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4G/3G/WiFi

TDD Camp Sets Out Global Ambitions

HONG KONG -- There's no doubting the ambitions of the Long Term Evolution Time Division Duplex (LTE TDD) crowd.

"Our belief is, LTE is the next GSM," Bill Huang, general manager of China Mobile Ltd. (NYSE: CHL)'s Research Institute, told a packed seminar organized by Global TD-LTE Initiative (GTI), the industry body set up to promote the technology.

Huang said that by 2013, GTI's operator members will have 39 percent of the world's mobile population covered. "But I think it's not enough. We can cover 50 percent by 2015, or something close to that."

He also thinks China Mobile should go head-to-head with fixed-line broadband using TDD, "as long as we can get our costs down."

Justified or not, the confidence around TDD contrasts with the standard's forerunner, China's home-grown 3G standard TD-SCDMA, which failed to gain traction outside its 'home' market: The Chinese government mandated China Mobile to build a TD-SCDMA network, which is still the world's only deployment. In three years it has attracted a relatively paltry 43.2 million users, just 7 percent of the operator's wireless customer base (as of Sept. 2011). (See China Mobile Crunches Its Capex, China’s Operators Prep Next 3G Wave and China Awards 3G Licenses.)

The experience has evidently scarred China Mobile, which has been championing LTE TDD for several years now, seeking and building support for the technology so that when it migrates from TD-SCDMA to LTE it's not left alone to support a technology ecosystem. Thanks largely to its efforts, LTE TDD is riding a wave of industry support: A dozen chip firms are designing LTE TDD products and the GSM Association (GSMA) is pushing for the world's mobile device manufacturers to integrate support for both FDD and TDD LTE in their future products. (See GSMA: Dual-Mode a Must for LTE Devices.)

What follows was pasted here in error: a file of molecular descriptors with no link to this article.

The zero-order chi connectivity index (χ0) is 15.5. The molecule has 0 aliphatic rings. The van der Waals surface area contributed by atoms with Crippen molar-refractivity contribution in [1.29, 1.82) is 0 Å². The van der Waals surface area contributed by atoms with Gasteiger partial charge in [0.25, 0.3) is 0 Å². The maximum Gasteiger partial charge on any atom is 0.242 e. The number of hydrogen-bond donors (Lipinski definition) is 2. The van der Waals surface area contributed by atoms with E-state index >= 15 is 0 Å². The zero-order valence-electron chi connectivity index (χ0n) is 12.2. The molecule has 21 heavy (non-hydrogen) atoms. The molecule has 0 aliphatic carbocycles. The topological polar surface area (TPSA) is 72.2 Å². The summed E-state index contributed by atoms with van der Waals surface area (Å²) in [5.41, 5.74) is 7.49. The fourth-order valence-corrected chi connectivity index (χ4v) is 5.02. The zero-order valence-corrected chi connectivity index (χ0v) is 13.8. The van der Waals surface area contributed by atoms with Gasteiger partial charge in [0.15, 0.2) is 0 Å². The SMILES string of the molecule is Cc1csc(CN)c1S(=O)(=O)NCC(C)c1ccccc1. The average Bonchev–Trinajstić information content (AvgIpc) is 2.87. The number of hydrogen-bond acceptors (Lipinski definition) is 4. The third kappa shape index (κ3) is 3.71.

Nicole McCormick, a senior analyst at Ovum Ltd. , says China Mobile guided the technology through the 3rd Generation Partnership Project (3GPP) standards process and was instrumental in gaining the support of other influential operators such as Japan's SoftBank Mobile Corp. , India's Bharti Airtel Ltd. (Mumbai: BHARTIARTL) and Vodafone Group plc (NYSE: VOD). In addition, China Mobile helped form the GTI, headed by former GSMA chairman Craig Erlich, and persuaded some WiMax operators, such as Malaysia's Packet One Networks (Malaysia) Sdn Bhd. (P1) and Australia's vividwireless Pty Ltd. to climb aboard. (See P1 Joins Global LTE TDD Group, Another WiMax Operator Converts to LTE, Going WiMax to LTE Down Under and GSMA Names New Chairman.)

The great unpaired
LTE TDD's big draw is that it can be deployed by those operators holding licenses for unpaired spectrum, which is currently used to provide WiMax services. FDD's paired channels work well for voice but are wasteful for data, which is mostly asymmetrical in nature. Additionally, the guard bands in FDD mean up to 30 percent of it is not used, compared with about 10 percent for TDD.

Those capabilities, and the availability of unpaired spectrum, has resulted in a growing interest in LTE TDD -- something reflected in the rising prices paid in spectrum auctions, according to Donald Lu, Beijing-based executive director of global investment research for Goldman Sachs & Co. "It's the unpaired spectrum that has made the difference. The value of unpaired has increased by comparison to paired," he said.

That said, the majority of awarded spectrum is of the FDD variety: Of the 185 LTE network projects underway globally, just 33 are trialing LTE TDD and of those only about 10 have absolutely committed to the technology, according to the Global Mobile Suppliers Association (GSA) . And as Ovum's McCormick notes, while the FDD players might supplement their existing spectrum with TDD licenses, they're not going to switch from one to the other.

As a result the global LTE TDD market is not set to be enormous for the coming few years, at least while the ecosystem continues to grow. Goldman Sachs estimates that global LTE TDD capex will total US$15-20 billion during the 2012-2014 timeframe, while 40 million devices will likely be shipped.

— Robert Clark, freelance editor, special to Light Reading

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